Math = Love: Kazu Sagashi Puzzles from Naoki Inaba

Friday, June 14, 2019

Kazu Sagashi Puzzles from Naoki Inaba

Recently, I was scrolling through pictures I had taken on my phone, and I realized that I never got around to blogging about the Kazu Sagashi Puzzles I used with my students back in April. I was introduced to this logic puzzle in 2016 when I discovered the amazing puzzles of Naoki Inaba. Inaba is best known for his area maze puzzles which have become quite popular.

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Discovering these puzzles led me to his website (which is entirely in Japanese, by the way) and a treasure trove of other puzzles with great applications in the math classroom. I ended up writing a series of 4 blog posts in 2016 highlighting Inaba's puzzles and their possibilities for use in the math classroom. Click here to check out Volume 1, Volume 2, Volume 3, and Volume 4.

Since then, I have translated several of these puzzles into English to use with my students. As a result, I have shared the files here on my blog. You may remember my posts on Angle Mazes and Zukei Puzzles. Recently, I went looking for a new puzzle to use with my students, and I settled on the Kazu Sagashi puzzle to translate.

Though, I prefer to think of these as Apple and Orange puzzles. I like that these puzzles take on several different variations as you progress through the different levels. When I used these with my students, I only gave them the first four levels. Each of these levels has a very similar set of instructions.

These puzzles are in no way my own creation. All credit goes to Naoki Inaba. I have simply retyped them up to make them easier to use in an English speaking classroom. You can download the original puzzles here.

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Let's take a look at the different puzzle variations.

In Level 1, students are presented with a set of squares. Some squares contain an apple. Other squares do not. The goal is to identify a 2 x 2 square which holds the specified number of apples. The first puzzle has a 1 beside it. This means the goal is to find a 2 x 2 square that only contains a single apple. Do you see it?

Let's progress to Level 2.

It's the same set-up as before, but this time we are looking for a 3 x 3 square.

With Level 3, we're back to 2 x 2 squares with the added twist that some of the individual squares now contain more than one apple.

Level 4 continues the trend of multiple apples with a larger, 3 x 3 square.

I've only used these four levels with students. My Algebra 2 classes had a bit of difficulty wrapping their minds around the instructions to get started, but my Pre-Calculus classes jumped right into solving the puzzles without any help or clarification from me. The students really enjoyed the puzzles. A few days after we did these, a student asked if we could do more of those apple puzzles instead of the lesson I had planned for the day!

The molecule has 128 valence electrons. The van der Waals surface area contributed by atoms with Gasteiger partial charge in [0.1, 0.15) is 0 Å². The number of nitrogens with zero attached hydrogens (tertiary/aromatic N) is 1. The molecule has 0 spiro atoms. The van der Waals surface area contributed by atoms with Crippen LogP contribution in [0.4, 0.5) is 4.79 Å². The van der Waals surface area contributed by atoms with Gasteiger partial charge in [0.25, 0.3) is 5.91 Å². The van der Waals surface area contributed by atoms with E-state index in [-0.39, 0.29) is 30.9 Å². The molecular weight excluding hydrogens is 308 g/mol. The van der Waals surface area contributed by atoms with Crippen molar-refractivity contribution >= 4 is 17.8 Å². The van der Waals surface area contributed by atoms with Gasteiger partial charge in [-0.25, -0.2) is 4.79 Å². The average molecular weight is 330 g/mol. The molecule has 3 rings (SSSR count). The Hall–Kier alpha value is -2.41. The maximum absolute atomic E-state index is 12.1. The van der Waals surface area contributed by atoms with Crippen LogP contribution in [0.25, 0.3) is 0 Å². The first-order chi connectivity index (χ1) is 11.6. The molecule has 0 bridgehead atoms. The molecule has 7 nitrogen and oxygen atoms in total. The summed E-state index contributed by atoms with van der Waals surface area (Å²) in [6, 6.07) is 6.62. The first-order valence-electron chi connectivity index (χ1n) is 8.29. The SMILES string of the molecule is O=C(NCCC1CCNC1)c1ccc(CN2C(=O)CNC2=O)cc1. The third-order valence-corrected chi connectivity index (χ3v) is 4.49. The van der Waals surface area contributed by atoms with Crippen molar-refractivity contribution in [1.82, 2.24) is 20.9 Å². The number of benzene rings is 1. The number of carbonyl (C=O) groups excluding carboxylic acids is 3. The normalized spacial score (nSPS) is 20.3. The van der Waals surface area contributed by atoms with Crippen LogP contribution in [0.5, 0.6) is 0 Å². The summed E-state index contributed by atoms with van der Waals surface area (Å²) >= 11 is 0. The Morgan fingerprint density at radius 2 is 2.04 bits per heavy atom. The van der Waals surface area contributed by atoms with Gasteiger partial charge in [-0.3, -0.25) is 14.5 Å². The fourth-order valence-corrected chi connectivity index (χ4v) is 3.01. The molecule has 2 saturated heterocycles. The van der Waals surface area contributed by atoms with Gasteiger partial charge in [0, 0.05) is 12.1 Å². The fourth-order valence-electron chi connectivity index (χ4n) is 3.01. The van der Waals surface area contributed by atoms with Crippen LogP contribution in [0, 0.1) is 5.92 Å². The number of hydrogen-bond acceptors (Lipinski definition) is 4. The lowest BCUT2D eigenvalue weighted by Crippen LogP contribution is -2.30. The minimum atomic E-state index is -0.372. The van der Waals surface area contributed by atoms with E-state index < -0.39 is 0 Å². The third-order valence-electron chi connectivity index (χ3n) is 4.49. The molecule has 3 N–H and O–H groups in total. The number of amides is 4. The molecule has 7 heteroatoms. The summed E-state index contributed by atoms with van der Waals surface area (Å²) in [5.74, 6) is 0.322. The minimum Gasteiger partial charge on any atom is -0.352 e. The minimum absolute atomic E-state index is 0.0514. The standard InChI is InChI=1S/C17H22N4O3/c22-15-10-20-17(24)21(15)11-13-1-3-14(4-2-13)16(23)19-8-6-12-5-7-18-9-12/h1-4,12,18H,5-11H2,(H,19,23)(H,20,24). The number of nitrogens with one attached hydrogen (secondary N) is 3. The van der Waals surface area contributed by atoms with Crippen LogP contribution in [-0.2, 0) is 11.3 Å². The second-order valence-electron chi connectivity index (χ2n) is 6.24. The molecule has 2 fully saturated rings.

We had quite a few days of interrupted instruction in April where I only ended up seeing half of my classes due to standardized testing in the morning, and I found these were the perfect task to give students to keep their minds working on a day that might have been wasted otherwise. These did not take anywhere near the entire class period. But, that was okay because many of my students used the extra time to retake quizzes, complete missing work, or work on assignments for another class.

If you've been wondering why I like to refer to these as Apple and Orange Puzzles when so far the puzzles have only contained apples, you are about to find out!

Level 5 tasks you with finding a 2 x 2 square which meets a specified requirement instead of a specific number of apples as before. In the first problem for this level, you need to find a 2 x 2 square that contains an equal number of apples and oranges. For the second problem, the square needs to contain more oranges than apples.

Level 6 continues this new trend but with 3 x 3 squares.

Level 7 changes things up once again by specifying what the difference between the number of apples and oranges must be.

If you would like to download my English version of these puzzles, I have uploaded them here as an editable Publisher file and a PDF.


  1. I am having trouble getting the link to work with your version. Any advice?

  2. Hello Sarah, I came across your blog while searching for something else, and I feel so blessed for this to happen.... I really admire your kindness and dedication to translate and share the beautiful puzzles of Naoki Ibana... I have downloaded all the documents shared by you... I couldn't wait trying out one of these with my students today.... and we started with Kazu :)
    They loved the name... and even the puzzle.... Further, I asked them if they can design couple of Kazu puzzles... and this is what they did:

    I am sure, you would be delighted looking at the new variation / extension of this puzzle ... Will wait to hear your feedback / comments on these..